Why does a person seek to write a longer poem or sequence? And what distinguishes a sequence from a long poem in sections? These are questions that have always perplexed me, although I might flatter myself by claiming the answers to these questions lie within the text of “Ochre” itself. A twenty-five-page poem is a little on the long side, certainly, but is pretty puny in comparison to The Cantos, The Maximus Poems, or Paterson. And I, for one, find the behemoth modernist epics of this ilk mostly impenetrable. Yet there is a genre of what might be called “medium-long” contemporary poems and sequence which I find immensely compelling, poems in the ten- to fifty-page vicinity, among them efforts such as Larry Levis’ “The Widening Spell of the Leaves,” Lorine Niedecker’s “Paen to Place,” George Oppen’s “Of Being Numerous,” Theodore Roethke’s “The Lost Son,” James McMichael’s Four Good Things, James Schuyler’s “Hymn to Life,” and Anne Carson’s “The Glass Essay.” This is a list of poets who have very little in common aesthetically, but their poems differ from the compulsive grandiosity of the modernists’ epic. The poems on my list seem to derive from something other than the Poundian compulsion to explain every damn thing or Stevens’s desire to formulate a secular theology. Instead, the poems on my list seem to arise from an obsession and a wound, from a realm where ideas and some irretrievable loss seem impossible to distinguish. Thus, Roethke in “The Lost Son” knows only that he must find his father, and must descend to some loamy underworld and be reborn in order to find him; thus Oppen must doggedly survey the streets and boroughs of New York City in order to heal the rift between our isolated selves and the alienated masses; thus McMichael must tell us about the history of home architecture in Pasadena and the industrial revolution before he can fully and finally mourn the death of his mother. Thus Niedecker in her Collected Works must examine unceasingly that Wisconsin river and flood plain where she was “born / in swale and swamp and sworn / to water.” I have long loved such poems, and they have inspired my own long sequences, among them a thirty-five-sectioned opus called “Mystery Train,” which is about recent American history as seen through the lens of rock and roll music; and a twenty-five-page sequence called “Crayola,” in which childhood memory is explored partly though a series of slightly hyper-thyroidal sonnets and partly through various rubrics, notes, sidebars, and even cartoon balloons. But these sequences, unlike the sequences and long poems I have spoken so admiringly about, seem to have sprung from intention rather than necessity and obsession.
But because “Ochre” is newer and more militantly elegiac, I would like to harbor the notion that it somehow does spring from necessity and obsession—not least because writing its poems helped to partially cure me of a mysterious malady. In the summer of 2009 I began to experience a series of mystifying and terrifying panic attacks; during every one I feared that I was about to die. These episodes would arise without warning or explanation: nearly every night I’d wake drenched in sweat and certain I was perishing of a heart attack or a cerebral hemorrhage. For weeks on end I could not leave the house. Clinical depression, the affliction that so hobbled my father and grandmother, and which hospitalized them many times, is a condition I know all too well, and over the years I’ve been treated for it with a panoply of medications and by scores of shrinks. But the panic and anxiety attacks were immensely different from the lassitude and fog of depression. I was not outside myself or indifferent to myself in the way that depressives so often complain of being; I was mercilessly, terrifyingly inside myself, watching with alarm as my body revved up to the red zone—my heart raced; I’d dizzily try to stand before needing to sit down; I’d often feel unable to speak. And nothing seemed to quell the attacks. A combination of my wife, my children, my friends, my shrinks, and Xanax helped in time to end these events. But my writing, which had been sporadic in the previous two years, seemed also to have an essential role in my recuperation. When my symptoms dragged on and showed no sign of abating, I suddenly went on a writing binge—lots of individual poems, but most importantly I began the poems of “Ochre.” No, “Ochre” did not save me, resurrect me, or transform me. But working on the project helped me to explain myself, even though whatever the “self” of David Wojahn may be was by no means the subject of the poem. As I wrote the individual sections, I felt, in some small but resonant way, that the record of our species will persist, that our vanishing, however inevitable, can at the very least be slowed if not arrested, that our works will be erased not in an instant, but through a slow and perhaps even glorious erosion that will allow us to linger if not endure. At several points the momentum of the poem stalled; I’d find myself bereft of images, of ideas, of whatever might pass for inspiration. But always some new image or inspiration would arrive to spur me forward—the bizarre “thoughtography” Polaroids, which Ted Serios seemingly inscribed by mental energy alone; a Kodak of my father and me, circa 1959, fighting with plastic swords and fencing masks beside our summer cabin as our Welsh Terrier barked and lunged at us; Jean Valentine’s majestic poem about our distant ancestor, “Lucy,” and “February 15—Dordogne”; Jody Gladding’s wise and searching poetic sequence about the Paleolithic cave art at Bernifal.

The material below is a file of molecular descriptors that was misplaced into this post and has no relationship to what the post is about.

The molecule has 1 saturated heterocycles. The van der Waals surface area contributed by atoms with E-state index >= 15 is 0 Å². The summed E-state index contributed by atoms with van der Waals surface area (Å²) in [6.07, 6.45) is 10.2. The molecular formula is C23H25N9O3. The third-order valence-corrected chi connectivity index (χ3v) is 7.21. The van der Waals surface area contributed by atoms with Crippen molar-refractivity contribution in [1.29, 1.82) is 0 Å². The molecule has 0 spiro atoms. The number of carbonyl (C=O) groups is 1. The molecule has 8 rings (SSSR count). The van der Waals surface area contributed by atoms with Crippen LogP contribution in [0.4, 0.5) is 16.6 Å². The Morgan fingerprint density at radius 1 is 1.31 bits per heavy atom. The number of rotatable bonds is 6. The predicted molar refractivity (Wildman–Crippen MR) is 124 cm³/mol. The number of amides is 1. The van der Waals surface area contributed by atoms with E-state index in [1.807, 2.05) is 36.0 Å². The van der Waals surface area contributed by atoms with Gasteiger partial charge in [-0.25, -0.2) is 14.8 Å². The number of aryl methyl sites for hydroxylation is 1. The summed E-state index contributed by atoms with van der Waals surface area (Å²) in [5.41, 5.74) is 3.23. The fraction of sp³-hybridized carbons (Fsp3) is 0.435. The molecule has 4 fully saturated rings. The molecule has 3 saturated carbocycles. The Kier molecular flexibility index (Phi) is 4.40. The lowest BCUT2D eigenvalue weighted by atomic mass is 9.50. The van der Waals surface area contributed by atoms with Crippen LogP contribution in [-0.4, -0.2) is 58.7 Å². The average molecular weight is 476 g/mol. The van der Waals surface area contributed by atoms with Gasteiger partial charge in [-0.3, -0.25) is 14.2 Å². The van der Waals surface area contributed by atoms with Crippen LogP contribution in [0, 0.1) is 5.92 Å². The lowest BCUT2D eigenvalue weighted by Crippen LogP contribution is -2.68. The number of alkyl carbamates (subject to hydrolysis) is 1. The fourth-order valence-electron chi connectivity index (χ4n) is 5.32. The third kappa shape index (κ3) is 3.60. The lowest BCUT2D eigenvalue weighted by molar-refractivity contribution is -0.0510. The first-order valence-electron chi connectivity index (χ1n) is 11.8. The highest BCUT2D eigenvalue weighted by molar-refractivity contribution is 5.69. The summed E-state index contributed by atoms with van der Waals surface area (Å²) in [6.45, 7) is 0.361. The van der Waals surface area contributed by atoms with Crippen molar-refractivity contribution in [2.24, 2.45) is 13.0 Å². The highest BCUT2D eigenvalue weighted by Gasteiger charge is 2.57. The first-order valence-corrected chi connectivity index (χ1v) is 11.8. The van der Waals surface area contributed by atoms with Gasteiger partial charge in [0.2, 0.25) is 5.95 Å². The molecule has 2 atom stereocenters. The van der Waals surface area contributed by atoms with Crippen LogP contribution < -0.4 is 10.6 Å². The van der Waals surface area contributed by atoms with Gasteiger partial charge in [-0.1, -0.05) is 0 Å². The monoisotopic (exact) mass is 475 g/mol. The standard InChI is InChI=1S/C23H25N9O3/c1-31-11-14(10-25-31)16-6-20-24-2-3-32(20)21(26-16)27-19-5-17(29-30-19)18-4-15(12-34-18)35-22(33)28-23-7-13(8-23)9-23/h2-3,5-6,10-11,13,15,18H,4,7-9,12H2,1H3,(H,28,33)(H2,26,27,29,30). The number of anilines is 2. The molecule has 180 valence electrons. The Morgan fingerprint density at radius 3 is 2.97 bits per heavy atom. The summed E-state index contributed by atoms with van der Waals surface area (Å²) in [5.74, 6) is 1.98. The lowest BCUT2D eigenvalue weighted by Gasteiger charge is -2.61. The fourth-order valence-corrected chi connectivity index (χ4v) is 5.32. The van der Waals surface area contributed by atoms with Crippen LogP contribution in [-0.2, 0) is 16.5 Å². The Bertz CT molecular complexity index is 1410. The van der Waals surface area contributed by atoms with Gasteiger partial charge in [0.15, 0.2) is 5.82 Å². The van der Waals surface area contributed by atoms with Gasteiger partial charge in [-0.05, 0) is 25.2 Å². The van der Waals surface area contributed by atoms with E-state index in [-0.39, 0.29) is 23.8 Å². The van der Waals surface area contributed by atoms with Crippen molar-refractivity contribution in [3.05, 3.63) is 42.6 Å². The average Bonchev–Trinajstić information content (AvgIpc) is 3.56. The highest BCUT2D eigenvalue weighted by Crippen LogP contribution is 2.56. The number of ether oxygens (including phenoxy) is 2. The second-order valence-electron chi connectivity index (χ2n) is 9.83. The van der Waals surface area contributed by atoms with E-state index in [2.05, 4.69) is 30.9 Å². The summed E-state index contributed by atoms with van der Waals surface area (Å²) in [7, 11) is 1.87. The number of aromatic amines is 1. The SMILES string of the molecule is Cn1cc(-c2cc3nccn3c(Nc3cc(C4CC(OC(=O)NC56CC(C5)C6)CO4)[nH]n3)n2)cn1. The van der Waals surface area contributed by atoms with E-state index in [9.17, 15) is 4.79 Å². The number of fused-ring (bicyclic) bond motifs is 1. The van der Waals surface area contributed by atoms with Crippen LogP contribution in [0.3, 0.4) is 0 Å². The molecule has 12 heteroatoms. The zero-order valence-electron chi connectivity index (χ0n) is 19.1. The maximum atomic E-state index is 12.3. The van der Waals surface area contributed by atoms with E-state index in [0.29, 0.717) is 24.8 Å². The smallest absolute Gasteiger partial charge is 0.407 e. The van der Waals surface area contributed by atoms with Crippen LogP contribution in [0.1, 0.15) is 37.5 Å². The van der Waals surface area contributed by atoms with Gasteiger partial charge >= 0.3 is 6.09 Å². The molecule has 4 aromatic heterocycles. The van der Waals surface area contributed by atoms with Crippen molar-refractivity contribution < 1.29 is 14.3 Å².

Human experience in the twenty-first century is made up of a terrible and relentless onrush of images and sensation; consciousness, as Ashbery’s poems so brilliantly remind us, is a white-noise blur, a madly kinetic jumble of insight and absurdity, of song lyrics, slogans, outdated slang, of pop culture references that are helplessly affixed to our memories, of the heaped detritus of experience—and consciousness, above all, is rarely linear and it is never sensible. How bewildering it is, and how suddenly it ends. The poems of “Ochre” are finally about a different sort of consciousness, one that derives from an earlier stage of human development, a stage when stillness and contemplation were perhaps more fierce and more comprehensible. The poems—and this is why to write them was in some small way consoling and restorative—are twenty-five pilgrimage sites, twenty-five altars to unknown deities, twenty-five vigils of astonishment. They are something of us, and perhaps something of me, formed to evidence our afterlife—in this they are like all poems, be they good, bad, or indifferent.